Perhaps I should have declared an interest earlier... but those nice people at PQ Computing Inc are offering a free copy to people who blog about their product before Christmas. To be honest, I think it's the sort of thing I would have blogged about anyway... but who am I to look a gift horse in the animated mouth? If (when?) I get a copy, I'll try to remember to post a proper comparative review.

A final word for the moment... As I said at the start, I think this is a great tool for schools... so it's a shame that at least one of the demo animations (I didn't look at the all) is in poor taste (to say the least) and I would judge inappropriate for school use. That's a shame and I hope it's something they reconsider before the official launch.

Anyway, here's an example of what it can do (Blogger allowing!):

blogmyspacedvd to ipod video convertertalkingphoto, dvd to psp convertertalkingphoto, dvd to zunetalking photo album

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Where's Santa?

I seem to have lost Santa.

If you think you can help me find him, go to the picture and add a note to show me where you think he is. There will be a special festive no-prize for the person that gets closest to Santa's actual location (as defined by a panel of expert judges).

Hope you can help... And I hope you have a good holiday when it comes.

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Tuesday, December 18, 2007

Computing is... again!

We had another meeting today of the group of people considering the future of Computing Science education. There was another attempt to define what we think Computing is and we are perhaps slightly further forward but once again, we found it easier to say what Computing isn't. It isn't ICT.

It seems so obvious to me that there is a distinction between ICT and Computing that I may on occasion just state it as a fact and assume that people will go, "Of course! I see it now..." Unfortunately, that doesn't seem to be the case.

I don't want to get too depressed though because some people get it. For example, three recent articles/letters in the Times Educational Supplement (No bytes at the back end, What lies underneath and Put computing in its rightful place), a post on the BBC web site (End of innocence for Mac fans) and the Guardian article that I've already blogged about.

The main problem seems to be the people in charge. In particular our Scottish Government don't seem to get it. For example, I wrote about our ideas for placing Computing in the Science area of a Curriculum for Excellence in my post Digital World. We pulled these thoughts together, made the distinction between ICT and Computing Science and presented what we thought was a good case to Maureen Watt (Minister for Schools and Skills). We received a reply - not from Maureen Watt but from someone else (a civil servant we assume). This reply assured us that ICT was firmly embedded in the Scottish curriculum and ICT was being taught very well and ICT would be even better with a Curriculum for Excellence. (I paraphrase... just a bit.) It basically said, "Thank you for your letter. Now go away." Bah! Did they even read our letter? If they did they completely missed the point. We may or may not be doing well at teaching ICT but ICT is not Computing!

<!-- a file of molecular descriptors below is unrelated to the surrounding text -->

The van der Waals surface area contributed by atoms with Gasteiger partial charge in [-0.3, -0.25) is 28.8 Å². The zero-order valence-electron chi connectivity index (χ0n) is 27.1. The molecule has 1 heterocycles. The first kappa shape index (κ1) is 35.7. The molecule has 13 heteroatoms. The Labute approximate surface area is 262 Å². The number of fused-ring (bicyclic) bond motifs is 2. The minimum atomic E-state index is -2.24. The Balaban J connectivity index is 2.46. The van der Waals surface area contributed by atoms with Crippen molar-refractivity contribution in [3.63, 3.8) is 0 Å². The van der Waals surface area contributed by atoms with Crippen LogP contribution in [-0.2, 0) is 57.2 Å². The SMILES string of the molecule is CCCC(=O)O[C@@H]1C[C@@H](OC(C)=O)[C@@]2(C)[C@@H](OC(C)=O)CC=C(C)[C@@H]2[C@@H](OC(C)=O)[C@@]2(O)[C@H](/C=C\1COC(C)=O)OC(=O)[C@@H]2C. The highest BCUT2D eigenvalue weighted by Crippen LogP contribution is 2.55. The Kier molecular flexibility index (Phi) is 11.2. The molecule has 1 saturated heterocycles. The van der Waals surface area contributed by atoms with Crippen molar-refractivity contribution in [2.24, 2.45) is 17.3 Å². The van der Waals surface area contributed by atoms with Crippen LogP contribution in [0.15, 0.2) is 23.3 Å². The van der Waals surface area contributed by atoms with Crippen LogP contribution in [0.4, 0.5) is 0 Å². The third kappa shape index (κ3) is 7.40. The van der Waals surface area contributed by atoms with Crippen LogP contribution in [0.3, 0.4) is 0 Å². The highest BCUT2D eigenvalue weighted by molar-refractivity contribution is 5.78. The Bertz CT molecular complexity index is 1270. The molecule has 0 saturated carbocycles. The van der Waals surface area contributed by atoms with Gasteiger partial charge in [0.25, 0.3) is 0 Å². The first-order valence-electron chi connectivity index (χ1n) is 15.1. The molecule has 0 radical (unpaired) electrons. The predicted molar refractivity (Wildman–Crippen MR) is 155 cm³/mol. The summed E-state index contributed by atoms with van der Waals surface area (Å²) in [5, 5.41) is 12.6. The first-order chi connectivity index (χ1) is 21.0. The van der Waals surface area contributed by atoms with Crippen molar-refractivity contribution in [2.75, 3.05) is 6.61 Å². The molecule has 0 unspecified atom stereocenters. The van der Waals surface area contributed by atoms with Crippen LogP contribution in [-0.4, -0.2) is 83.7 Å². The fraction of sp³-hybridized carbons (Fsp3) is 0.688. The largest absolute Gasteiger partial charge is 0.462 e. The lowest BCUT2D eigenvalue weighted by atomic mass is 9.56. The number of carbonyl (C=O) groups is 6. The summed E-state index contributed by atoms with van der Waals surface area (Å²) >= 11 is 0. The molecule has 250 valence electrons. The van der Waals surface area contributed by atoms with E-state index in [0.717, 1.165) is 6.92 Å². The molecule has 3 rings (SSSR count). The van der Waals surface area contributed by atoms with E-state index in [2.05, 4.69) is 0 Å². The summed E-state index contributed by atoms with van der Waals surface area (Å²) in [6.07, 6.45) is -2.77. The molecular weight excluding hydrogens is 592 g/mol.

We're going to try again. :-)

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Monday, December 17, 2007

The family that blogs together...

Daughter Number 1 drew the vlogbrothers (Brotherhood 2.0, nerd fighters, etc.) to my attention. She thought it would be the sort of thing I'd like. {I think she wants to try it herself - cheaper than wasting her money on texts and mobile calls to her parents after all!} I must admit, I'm not sure if it is a bold social experiment or just a couple of nutters messing about. However, it is done with care and attention and I can't help but feel impressed. For example the first video I watched (July 27: How Nerdfighters Drop Insults) included a nice riff on Shakespearian insults and a good punchline related to organising a home library. It is not a "sit down in front of a camera and record four minutes of stream of conciousness" stuff but a carefully crafted and well edited video message.

I wonder how lasting this form of communication will be. There is an ephemeral quality about electronic communications. I've been meaning to write a post on unwitting testimony for some time now (maybe this week...) and I'm sure there's all sorts of stuff in their exchanges that will be of interest to future historians but how accessible will their video be?

However, the main thrust of my wonderings has been on the nature of families and family communication in the age of the read/write web. I've become aware of a number of families that are making use of social networking tools to maintain family connections. For example Mrs Blethers seems to keep up with Blethers Boy 1, Blethers Boy 2 and more recently Baby Blethers through blogs, Flickr, Twitter and Skype. Also, the McKinlay clan are popping up on Flickr (Mister McKinlay, Master McKinlay and at least one other). As a final example, I was amused to see that Digital Katie's mum calls herself Analogue Ali and sets her daughter "Where am I?" tasks through her Flickr account. There was much speculation not that long ago on the death of the extended family. Are we seeing the emergence of the extended eFamily and is this a good thing or a bad thing?